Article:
Writing is often a chore for me. With that in mind, I’ve undertaken a new morning ritual called “morning pages.” Morning pages is a writing exercise devised by Julia Cameron and popularized in her book, The Artist’s Way.
The morning pages exercise is designed to help you recover (or discover) your creativity, and silence what Julia refers to as the Censor. The Censor is that critical inner voice that criticizes each and every word you write and makes it brutally painful for you to write anything.
“The morning pages are the primary tool of creative recovery. As blocked artists, we tend to criticize ourselves mercilessly. Even if we look like functioning artists to the world, we feel we never do enough and what we do isn’t right. We are victims of our own internalized perfectionist, a nasty internal and eternal critic, the Censor, who resides in our (left) brain and keeps up a constant stream of subversive remarks that are often disguised as the truth…The point is to stop taking the Censor as the voice of reason and learn to hear it for the blocking device that it is. Morning pages will help you to do this.”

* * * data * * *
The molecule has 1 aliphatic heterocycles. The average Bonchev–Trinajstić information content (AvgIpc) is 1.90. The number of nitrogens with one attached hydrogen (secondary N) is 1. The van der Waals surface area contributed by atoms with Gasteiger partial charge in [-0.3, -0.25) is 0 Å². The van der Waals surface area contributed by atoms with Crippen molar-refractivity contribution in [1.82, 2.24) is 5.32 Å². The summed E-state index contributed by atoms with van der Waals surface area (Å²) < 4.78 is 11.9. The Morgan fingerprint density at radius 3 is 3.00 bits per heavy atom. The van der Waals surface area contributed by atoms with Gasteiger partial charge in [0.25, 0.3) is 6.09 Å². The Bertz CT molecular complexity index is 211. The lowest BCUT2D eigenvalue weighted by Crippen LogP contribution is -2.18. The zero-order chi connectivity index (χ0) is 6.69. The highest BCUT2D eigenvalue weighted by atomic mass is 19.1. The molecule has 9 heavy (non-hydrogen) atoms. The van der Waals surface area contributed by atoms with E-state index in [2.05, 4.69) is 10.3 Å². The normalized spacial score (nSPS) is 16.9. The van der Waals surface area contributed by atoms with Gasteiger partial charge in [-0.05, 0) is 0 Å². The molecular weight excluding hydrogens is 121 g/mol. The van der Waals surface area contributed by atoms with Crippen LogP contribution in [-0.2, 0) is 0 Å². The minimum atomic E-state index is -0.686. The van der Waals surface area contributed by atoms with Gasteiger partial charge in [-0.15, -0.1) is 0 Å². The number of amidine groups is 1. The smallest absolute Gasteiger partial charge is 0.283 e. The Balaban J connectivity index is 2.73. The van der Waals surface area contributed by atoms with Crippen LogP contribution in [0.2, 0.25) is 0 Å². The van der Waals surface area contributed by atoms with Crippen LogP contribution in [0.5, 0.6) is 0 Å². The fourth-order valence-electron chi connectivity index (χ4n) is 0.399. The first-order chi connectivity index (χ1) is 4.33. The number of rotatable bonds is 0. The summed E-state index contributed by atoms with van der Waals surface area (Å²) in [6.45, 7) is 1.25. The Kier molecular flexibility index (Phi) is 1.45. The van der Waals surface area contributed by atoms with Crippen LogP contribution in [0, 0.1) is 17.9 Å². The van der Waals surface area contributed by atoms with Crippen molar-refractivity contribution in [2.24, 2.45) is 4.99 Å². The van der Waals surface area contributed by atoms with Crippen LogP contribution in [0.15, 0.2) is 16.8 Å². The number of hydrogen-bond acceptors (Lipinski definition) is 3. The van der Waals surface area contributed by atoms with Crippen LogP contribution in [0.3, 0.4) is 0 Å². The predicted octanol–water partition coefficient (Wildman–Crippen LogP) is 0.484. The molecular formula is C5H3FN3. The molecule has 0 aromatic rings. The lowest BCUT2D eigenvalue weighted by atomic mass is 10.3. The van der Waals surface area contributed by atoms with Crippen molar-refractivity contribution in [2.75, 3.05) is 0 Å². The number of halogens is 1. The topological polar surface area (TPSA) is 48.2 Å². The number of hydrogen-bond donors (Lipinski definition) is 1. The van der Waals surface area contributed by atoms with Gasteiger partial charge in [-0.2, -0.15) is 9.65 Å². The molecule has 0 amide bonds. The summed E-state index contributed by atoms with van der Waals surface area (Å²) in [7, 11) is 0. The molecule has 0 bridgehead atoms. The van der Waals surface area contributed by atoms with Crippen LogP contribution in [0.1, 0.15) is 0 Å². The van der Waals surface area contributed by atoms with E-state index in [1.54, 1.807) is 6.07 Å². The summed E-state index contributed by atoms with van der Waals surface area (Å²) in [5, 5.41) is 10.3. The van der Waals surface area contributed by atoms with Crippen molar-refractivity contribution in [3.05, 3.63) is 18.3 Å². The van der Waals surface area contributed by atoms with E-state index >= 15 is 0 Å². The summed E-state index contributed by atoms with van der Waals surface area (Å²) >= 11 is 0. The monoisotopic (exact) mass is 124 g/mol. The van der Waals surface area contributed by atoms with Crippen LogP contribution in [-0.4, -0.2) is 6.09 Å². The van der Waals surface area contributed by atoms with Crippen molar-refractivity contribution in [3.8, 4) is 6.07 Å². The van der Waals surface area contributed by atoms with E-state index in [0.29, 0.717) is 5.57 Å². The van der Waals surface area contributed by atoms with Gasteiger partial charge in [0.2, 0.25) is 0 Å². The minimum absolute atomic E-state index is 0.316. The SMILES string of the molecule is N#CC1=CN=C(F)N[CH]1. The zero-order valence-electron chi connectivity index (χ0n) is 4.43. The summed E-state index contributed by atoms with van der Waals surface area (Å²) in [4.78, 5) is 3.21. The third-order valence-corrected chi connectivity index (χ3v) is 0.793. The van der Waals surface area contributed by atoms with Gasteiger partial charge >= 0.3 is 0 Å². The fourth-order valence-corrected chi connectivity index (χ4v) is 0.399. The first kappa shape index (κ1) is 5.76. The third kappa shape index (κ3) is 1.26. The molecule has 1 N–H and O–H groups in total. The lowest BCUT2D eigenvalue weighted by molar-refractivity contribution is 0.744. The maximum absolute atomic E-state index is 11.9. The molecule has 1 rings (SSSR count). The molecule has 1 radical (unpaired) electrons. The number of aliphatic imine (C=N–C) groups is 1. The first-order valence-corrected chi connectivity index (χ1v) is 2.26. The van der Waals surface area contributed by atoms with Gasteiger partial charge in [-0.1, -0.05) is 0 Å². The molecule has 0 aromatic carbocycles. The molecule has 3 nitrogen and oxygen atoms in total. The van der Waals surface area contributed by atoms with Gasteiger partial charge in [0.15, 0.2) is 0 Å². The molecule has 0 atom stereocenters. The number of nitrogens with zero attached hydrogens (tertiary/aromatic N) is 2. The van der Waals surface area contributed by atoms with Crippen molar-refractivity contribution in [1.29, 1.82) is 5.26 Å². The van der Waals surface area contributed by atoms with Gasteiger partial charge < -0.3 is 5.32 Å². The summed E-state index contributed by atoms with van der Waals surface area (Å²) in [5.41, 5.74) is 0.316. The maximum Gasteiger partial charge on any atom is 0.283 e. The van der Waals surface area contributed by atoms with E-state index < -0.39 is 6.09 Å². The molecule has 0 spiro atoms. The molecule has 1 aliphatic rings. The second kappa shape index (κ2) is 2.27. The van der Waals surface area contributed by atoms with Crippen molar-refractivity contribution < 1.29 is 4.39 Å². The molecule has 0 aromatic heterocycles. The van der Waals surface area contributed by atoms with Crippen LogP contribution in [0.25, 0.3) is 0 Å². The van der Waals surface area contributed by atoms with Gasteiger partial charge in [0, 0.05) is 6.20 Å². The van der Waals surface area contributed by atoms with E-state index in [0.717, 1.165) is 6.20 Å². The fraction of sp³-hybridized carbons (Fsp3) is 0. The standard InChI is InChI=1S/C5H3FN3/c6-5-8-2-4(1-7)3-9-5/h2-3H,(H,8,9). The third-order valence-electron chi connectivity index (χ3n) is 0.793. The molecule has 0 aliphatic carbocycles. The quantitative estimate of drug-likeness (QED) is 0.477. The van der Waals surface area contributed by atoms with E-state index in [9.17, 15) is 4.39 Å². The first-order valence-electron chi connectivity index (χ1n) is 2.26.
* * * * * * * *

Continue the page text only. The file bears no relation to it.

Interestingly enough, one of my clients wrote me this morning after reading about my struggle with writing. She said: “I really did think that writing came so naturally that you had no problem putting pen to paper and the words just flowed out of you. That is a wake up call for me.” I think the same thing when I read other peoples’ writing. I think writing must be so easy and natural for them, when in reality, that’s likely not the case. It’s very possible they struggle with writing nearly as much as I do.
So this morning, I tackled morning pages. My first reaction … I hate writing longhand. By the time I had finished, my elbow was burning with pain. I contemplated whether or not to just type my morning pages, but I think I’ll stick with the longhand for a bit to see how it goes. It’s probably like starting a new exercise routine. Initially, it’s painful and feels unnatural, but as you continue to do it, it’s gets easier. I’m hoping it’s the same with morning pages.
Besides, there’s something to be said for exercising a different part of the brain. According to the latest brain science, your brain is highly plastic; meaning that when you undertake a new activity, such as writing, the brain physically changes in response to the new activity.
So as I continue to write longhand, new neural pathways and connections are being created in my brain, and that seems like a valuable part of the growth and development process to me. It’s like the starfish that can regenerate a severed limb. Only I’m regenerating parts of my brain. And becoming a better writer in the process. Hopefully. I’ll let you know how it goes.